7 things you should know about poverty and housing
1. There are different definitions of poverty.
There is no international consensus on measuring poverty.
Generally, absolute poverty thresholds are determined by measuring survival needs like food and shelter for different-sized households. The UN’s definition of poverty addresses basic needs but recognizes that poverty is multidimensional, with housing poverty as a separate category that can affect — and be affected by — other aspects of a family’s life.
2. People living in poor circumstances are not necessarily who (or where) you think.
A family can fall into poverty for many reasons — death in the family, crop failures, sudden unemployment. In the United States, one of every five children struggle with a lack of adequate resources. Worldwide, a child under the age of five dies every four seconds because of poverty. And though impoverished living conditions are often perceived as a problem of urban environments, rural poverty rates in countries like Indonesia and the U.S. also exceed urban poverty rates.
3. Affordable housing can be hard to find.
In many regions of the world, the number of low-income households far exceeds the affordable housing units available. India’s deficit in urban housing, mainly in low-income areas, is estimated at 18 million units. And in the U.S. today, for every 100 households classified as extremely low-income, just 29 units are both available and affordable.
4. A full-time job (or two) might not be enough for a family to afford a decent place to live.
Virtually nowhere in the U.S. can a full-time minimum-wage employee afford a one-bedroom apartment. According to the National Low Income Housing Coalition, even two such jobs won’t rent a two-bedroom apartment in 29 states and the District of Columbia. (In California, three won’t. In Hawaii, four.)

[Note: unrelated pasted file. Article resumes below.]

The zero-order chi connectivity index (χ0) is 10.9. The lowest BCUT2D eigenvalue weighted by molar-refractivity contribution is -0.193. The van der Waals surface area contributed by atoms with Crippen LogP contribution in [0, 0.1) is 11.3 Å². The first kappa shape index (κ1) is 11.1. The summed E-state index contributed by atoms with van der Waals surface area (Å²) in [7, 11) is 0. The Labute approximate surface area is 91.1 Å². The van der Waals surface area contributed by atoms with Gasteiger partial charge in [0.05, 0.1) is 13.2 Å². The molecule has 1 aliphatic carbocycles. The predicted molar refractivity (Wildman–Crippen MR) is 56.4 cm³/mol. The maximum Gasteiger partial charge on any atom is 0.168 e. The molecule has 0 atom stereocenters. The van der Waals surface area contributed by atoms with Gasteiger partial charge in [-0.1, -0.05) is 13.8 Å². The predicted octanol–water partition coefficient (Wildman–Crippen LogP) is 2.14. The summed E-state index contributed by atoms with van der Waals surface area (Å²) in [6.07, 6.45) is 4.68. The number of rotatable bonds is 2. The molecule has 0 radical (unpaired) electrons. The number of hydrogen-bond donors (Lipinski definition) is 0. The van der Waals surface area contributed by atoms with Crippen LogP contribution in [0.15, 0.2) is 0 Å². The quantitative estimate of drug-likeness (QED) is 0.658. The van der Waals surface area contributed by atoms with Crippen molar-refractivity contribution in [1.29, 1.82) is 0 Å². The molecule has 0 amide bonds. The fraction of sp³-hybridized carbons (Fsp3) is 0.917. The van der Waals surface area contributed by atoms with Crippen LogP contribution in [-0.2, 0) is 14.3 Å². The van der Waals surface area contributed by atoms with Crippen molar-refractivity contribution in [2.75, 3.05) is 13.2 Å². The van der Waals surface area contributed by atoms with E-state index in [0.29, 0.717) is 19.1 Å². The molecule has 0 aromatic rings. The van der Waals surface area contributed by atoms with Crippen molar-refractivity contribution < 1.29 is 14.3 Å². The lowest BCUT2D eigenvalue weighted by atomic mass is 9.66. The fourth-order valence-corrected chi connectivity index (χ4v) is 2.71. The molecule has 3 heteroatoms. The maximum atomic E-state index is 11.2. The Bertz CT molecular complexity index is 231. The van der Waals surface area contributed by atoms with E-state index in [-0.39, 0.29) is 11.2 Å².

5. Having a house (or apartment) doesn’t mean you aren’t living in poor circumstances.
- According to The Joint Center for Housing Studies at Harvard University, more than 40 million American families find themselves in a situation where housing consumes more than 30 percent of their income, forcing them to maintain a nearly impossible balance by making hard decisions about food, transportation and health.
- Housing poverty also can include things like energy and fuel poverty and lack of access to water and sanitation. According to the United Nations Economic Commission for Europe, for example, every tenth person in the European Union lives in a household which was unable to pay utility bills in 2010, and as many as 70 percent of residences in the Central Asian countries of Kyrgyzstan and Tajikistan do not have a bath or a shower.
- Insecure tenure, or the threat of eviction, often lies at the heart of poverty housing, depriving people living in poor circumstances of even the most basic physical, economic and psychological security of adequate shelter. More than 20 percent of the world’s population struggles, on a daily basis, to stay in houses or on land where they live, and more than 80 percent of the world’s population does not have legal documentation of their property rights.
6. Poverty perpetuates, but so does homeownership.
The cycle of poverty can be difficult to escape, particularly when economic times experience upheaval. About 1.6 million more children in 30 European countries, for instance, were living in severe material deprivation in 2012 than in 2008.
But a safe, decent, affordable place to live can make a real difference in the life of a family. According to a University of Tennessee study, children of homeowners are more likely to finish high school (and twice as likely to graduate from college), and they are 59 percent more likely to become homeowners themselves, starting an upward spiral.
7. Housing is health.
The United Nations once estimated that 10 million people worldwide die each year from conditions related to substandard housing. “A comprehensive, coordinated approach to healthy homes will result in the greatest public health impact,” declared Dr. Steven K. Galston, acting surgeon general of the United States, in 2009.
This is why we build.
Habitat for Humanity proves that decent housing can be a path out of poverty for families in need of a hand-up, and every day, you help us partner with families in the U.S. and nearly 70 other countries to create stable homes and vibrant neighborhoods.
Together, we have helped more than 5 million people through home construction, rehabilitation and repairs and by increasing access to improved shelter. With your help, we also advocate to improve access to decent and affordable shelter and offer a variety of housing support services that enable families with limited means to make needed improvements on their homes as their time and resources allow.